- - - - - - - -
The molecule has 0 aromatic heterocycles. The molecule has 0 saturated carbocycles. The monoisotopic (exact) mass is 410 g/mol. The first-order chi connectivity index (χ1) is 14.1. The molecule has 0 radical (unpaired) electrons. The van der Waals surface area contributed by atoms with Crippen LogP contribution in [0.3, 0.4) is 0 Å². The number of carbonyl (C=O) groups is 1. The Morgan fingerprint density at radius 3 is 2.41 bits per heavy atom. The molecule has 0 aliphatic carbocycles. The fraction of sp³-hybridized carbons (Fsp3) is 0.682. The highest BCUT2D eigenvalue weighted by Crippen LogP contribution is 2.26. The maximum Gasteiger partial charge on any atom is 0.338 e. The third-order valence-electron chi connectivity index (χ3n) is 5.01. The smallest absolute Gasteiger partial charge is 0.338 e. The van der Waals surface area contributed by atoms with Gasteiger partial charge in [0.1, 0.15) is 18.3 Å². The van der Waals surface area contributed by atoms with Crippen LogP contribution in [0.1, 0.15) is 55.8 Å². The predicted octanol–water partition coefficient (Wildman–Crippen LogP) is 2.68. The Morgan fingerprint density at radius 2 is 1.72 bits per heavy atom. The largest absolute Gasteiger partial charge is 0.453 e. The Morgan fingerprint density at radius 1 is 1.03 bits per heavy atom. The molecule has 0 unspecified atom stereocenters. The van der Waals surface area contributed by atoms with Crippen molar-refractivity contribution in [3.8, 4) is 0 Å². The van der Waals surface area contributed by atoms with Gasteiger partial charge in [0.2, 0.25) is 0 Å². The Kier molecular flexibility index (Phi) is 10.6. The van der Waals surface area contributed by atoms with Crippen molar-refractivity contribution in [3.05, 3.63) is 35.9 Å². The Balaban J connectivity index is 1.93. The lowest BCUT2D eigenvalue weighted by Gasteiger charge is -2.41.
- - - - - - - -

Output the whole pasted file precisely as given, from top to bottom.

The molecule has 0 aromatic heterocycles. The molecule has 0 saturated carbocycles. The monoisotopic (exact) mass is 410 g/mol. The first-order chi connectivity index (χ1) is 14.1. The molecule has 0 radical (unpaired) electrons. The van der Waals surface area contributed by atoms with Crippen LogP contribution in [0.3, 0.4) is 0 Å². The number of carbonyl (C=O) groups is 1. The Morgan fingerprint density at radius 3 is 2.41 bits per heavy atom. The molecule has 0 aliphatic carbocycles. The fraction of sp³-hybridized carbons (Fsp3) is 0.682. The highest BCUT2D eigenvalue weighted by Crippen LogP contribution is 2.26. The maximum Gasteiger partial charge on any atom is 0.338 e. The third-order valence-electron chi connectivity index (χ3n) is 5.01. The smallest absolute Gasteiger partial charge is 0.338 e. The van der Waals surface area contributed by atoms with Gasteiger partial charge in [0.1, 0.15) is 18.3 Å². The van der Waals surface area contributed by atoms with Crippen LogP contribution in [0.1, 0.15) is 55.8 Å². The predicted octanol–water partition coefficient (Wildman–Crippen LogP) is 2.68. The Morgan fingerprint density at radius 2 is 1.72 bits per heavy atom. The largest absolute Gasteiger partial charge is 0.453 e. The Morgan fingerprint density at radius 1 is 1.03 bits per heavy atom. The molecule has 0 unspecified atom stereocenters. The van der Waals surface area contributed by atoms with Crippen molar-refractivity contribution in [3.8, 4) is 0 Å². The van der Waals surface area contributed by atoms with Gasteiger partial charge in [0.2, 0.25) is 0 Å². The Kier molecular flexibility index (Phi) is 10.6. The van der Waals surface area contributed by atoms with Crippen molar-refractivity contribution in [3.05, 3.63) is 35.9 Å². The Balaban J connectivity index is 1.93. The lowest BCUT2D eigenvalue weighted by Gasteiger charge is -2.41.